Fresh pasta at Marina in Novograd. Photo: Marina@Facebook.
In my humble opinion, the regional cuisine in Istria is one of the best in Europe. Okay, to be completely honest, Sicily comes first and Istria second. A dream destination for every foodie out there, Istria offers a wide range of tasty foods. From manestra (authentic bean soup) and fuži (handmade pasta) to delicacies like scrambled eggs with wild asparagus and seafood specialties, satisfying your taste buds in Istria has never been easier.
See also: A Beginner's Guide to Zagreb
Make sure to visit a konoba, which in most cases is a family-run traditional tavern where local grandmothers prepare local dishes. Some of my favorite restaurants in Istria include Dorina in Plomin, Pizzeria Nono in Porec, and Marina in Novigrad.
The Roman Arena in Pula. Canva/xbrhcx.
Well-known for its Roman Amphitheater which was used for jousting tournaments and gladiator battles, Pula is a lovely city that attracts many day trippers on vacation in Istria. Nowadays, the Colosseum serves as a venue for festival and performances and can seat up nearly 20,000 spectators.
However, there is more to Pula than its ancient Roman ruins. Visit the autonomous center of Rojc, an ex-military building complex which serves today as a youth center. There is also no shortage of excellent beaches in Pula where you can enjoy water activities such as swimming and scuba diving. In the evening, visit the Boca Bar where they serve tasty food and local Istrian wine.
White truffles. Canva/dp3010.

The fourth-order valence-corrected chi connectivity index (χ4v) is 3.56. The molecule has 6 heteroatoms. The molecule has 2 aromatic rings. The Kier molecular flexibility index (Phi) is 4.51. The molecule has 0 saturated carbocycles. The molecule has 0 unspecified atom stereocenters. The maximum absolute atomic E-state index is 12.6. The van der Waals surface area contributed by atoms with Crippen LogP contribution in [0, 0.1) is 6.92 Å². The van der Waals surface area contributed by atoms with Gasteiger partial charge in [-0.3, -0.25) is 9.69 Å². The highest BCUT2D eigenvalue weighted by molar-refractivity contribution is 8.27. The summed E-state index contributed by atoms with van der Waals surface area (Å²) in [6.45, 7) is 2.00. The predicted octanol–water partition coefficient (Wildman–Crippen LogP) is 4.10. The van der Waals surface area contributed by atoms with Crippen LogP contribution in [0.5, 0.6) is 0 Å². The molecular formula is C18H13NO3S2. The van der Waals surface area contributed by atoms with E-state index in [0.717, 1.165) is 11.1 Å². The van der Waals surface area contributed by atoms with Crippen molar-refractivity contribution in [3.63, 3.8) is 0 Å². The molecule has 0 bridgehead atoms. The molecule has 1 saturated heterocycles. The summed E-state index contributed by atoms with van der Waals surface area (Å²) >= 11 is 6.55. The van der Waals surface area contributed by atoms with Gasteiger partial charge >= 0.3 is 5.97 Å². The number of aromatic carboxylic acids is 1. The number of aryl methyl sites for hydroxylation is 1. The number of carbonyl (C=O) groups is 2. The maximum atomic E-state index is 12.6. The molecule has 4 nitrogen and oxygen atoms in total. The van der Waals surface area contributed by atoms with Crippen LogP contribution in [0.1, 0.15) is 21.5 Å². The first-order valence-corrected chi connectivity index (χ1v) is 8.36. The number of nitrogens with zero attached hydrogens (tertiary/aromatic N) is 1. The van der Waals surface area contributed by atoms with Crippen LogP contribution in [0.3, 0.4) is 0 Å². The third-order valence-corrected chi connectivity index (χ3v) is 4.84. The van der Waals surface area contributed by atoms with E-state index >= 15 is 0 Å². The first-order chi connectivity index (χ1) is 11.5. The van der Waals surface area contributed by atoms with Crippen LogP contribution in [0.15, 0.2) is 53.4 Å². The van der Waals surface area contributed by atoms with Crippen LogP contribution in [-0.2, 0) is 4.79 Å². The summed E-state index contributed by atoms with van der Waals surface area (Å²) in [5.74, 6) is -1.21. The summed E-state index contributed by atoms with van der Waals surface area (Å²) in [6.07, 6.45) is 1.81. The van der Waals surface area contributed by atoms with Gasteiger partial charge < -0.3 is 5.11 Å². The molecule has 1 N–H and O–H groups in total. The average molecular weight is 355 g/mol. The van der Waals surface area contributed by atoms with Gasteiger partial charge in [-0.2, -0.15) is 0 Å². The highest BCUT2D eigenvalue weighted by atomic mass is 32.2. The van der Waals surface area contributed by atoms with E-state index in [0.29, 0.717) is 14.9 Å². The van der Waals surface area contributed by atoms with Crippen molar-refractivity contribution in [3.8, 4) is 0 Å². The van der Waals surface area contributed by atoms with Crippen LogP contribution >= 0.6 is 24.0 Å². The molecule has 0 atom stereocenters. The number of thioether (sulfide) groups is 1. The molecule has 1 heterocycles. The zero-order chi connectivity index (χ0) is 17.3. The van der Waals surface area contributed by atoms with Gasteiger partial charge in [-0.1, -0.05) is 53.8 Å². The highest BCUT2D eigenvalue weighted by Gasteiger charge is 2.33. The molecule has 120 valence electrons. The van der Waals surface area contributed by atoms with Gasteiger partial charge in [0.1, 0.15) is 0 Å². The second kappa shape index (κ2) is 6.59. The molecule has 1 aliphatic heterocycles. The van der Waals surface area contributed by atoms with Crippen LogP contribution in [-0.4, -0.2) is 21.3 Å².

I didn’t care much about truffles before visiting Istria. I knew they had them in France and Italy, but that was about it. Truffles are abundant in the forests of Istria and one of the largest white truffles in the world was found in this region. There is even a truffle festival in the village of Livade every November.
During this festival, you can go on a truffle hunting tour for free! The procedure is simple. A couple of local guides take you to a forest and explain to you how to find truffles. There are also a couple of agencies in Istria that organize these hunting tours all year long.
A small hilltop town with a medieval vibe, Groznjan is probably the most picturesque place in all of Istria. The best way to experience it is just to walk around and enjoy the narrow cobblestone streets, visit a couple of art studios, and listen to students from the village music school playing their notes.
You might want to visit a cool Aura Distillery shop where you can purchase or taste jams, homemade chocolates, and local rakija (brandy). In summer, Groznjan hosts the annual Jazz is Back festival.
Istria’s charm ensures that your visit becomes an unforgettable experience. To be completely honest, it is not a hidden jewel and many people love spending their vacation here. The region has not yet become overcrowded with tourists, but it’s just a matter of time.
The best travel recommendations come from locals. Check out these Wanderguides from Croatia by locals sharing their travel tips and hidden gems.